Quentin Jacobsen and Margo Roth Spiegelman have been next-door neighbors since they were toddlers, but they haven't been friends in almost a decade. Now it's their senior year and they're about to graduate with Quentin still in love with Margo and Margo still pretending Quentin doesn't exist. Yes, ripe full of teen angst this one is! Whoa, I wrote like Yoda there. Cool. Anyway, just a few weeks away from graduation, Margo sneaks into Quentin's room and invites him on an adventure that he cannot resist. They spend all night pulling pranks on Margo's cheating ex-boyfriend, friends that she had trusted and one of Quentin's least favorite people. They have a great time together and Quentin sees his opportunity to finally connect with Margo again. The next day, Margo is missing. She's run away (the third time she's done that) and her parents throw their hands up. Nobody seems to care to look for this free spirit except Quentin. He's convinced there's more to it than her typical melodrama that she likes to inflict on people. When he begins his search for her, he discovers that there's a whole lot more to this girl than he realized and that what he knew of her was mostly a pretense.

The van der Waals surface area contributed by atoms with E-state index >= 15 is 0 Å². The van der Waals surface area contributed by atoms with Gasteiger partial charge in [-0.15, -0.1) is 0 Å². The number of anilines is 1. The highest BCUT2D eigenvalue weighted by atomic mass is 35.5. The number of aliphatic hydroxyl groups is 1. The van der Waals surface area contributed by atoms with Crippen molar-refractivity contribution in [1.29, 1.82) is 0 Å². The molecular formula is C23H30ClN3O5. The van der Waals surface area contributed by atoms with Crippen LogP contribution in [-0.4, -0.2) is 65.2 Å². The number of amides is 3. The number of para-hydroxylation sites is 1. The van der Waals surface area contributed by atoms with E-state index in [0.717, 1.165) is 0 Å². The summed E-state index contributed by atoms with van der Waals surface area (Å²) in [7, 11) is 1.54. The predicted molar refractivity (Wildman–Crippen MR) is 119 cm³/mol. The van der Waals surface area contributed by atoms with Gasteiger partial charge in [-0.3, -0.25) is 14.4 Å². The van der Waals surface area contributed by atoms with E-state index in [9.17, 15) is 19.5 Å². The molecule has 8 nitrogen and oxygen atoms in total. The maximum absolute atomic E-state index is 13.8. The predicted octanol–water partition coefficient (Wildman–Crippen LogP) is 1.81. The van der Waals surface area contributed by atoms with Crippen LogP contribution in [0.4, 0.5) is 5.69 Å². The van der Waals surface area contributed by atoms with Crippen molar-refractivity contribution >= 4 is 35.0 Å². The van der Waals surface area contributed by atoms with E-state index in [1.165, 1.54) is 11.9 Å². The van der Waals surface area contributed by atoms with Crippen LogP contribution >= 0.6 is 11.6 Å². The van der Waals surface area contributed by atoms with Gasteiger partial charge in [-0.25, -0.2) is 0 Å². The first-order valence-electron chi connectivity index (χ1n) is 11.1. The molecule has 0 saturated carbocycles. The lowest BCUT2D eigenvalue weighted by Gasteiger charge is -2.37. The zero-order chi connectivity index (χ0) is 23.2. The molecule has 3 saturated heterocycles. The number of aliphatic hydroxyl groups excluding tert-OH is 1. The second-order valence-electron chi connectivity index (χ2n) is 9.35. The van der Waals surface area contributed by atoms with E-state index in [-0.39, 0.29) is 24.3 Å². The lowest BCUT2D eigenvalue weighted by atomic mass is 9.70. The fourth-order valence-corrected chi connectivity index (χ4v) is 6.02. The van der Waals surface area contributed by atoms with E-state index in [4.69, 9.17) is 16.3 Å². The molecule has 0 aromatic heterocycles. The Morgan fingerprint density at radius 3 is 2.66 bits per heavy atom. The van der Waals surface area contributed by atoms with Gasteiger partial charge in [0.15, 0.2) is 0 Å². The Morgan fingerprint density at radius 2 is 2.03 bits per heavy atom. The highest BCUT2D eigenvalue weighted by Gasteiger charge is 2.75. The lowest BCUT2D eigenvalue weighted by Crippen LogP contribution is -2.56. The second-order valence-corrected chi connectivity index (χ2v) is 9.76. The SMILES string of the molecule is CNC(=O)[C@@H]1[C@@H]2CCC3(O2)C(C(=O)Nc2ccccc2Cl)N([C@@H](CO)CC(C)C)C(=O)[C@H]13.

I always wanted to be that girl, like Margo, who was adventurous, uncompromising, dynamic and drew people to her like a magnet. But I was more like Quentin: conscientious, goal-oriented, relies on his friends, does the right thing all the time. I became more adventurous in college and after, but high school is such a gauntlet. You're under such close scrutiny that I wasn't brave enough to do anything but what was expected of me. Margo does whatever the heck she likes, regardless of the damage it inflicts on everyone around her. But she's also deeply hurting, dealing with her personal pains in the way she knows how. It doesn't excuse some of her behavior, but it does explain it. Quentin is such a good kid, such a loyal friend, so patient with Margo's imperfections that it's not a bad thing to be a kid like that.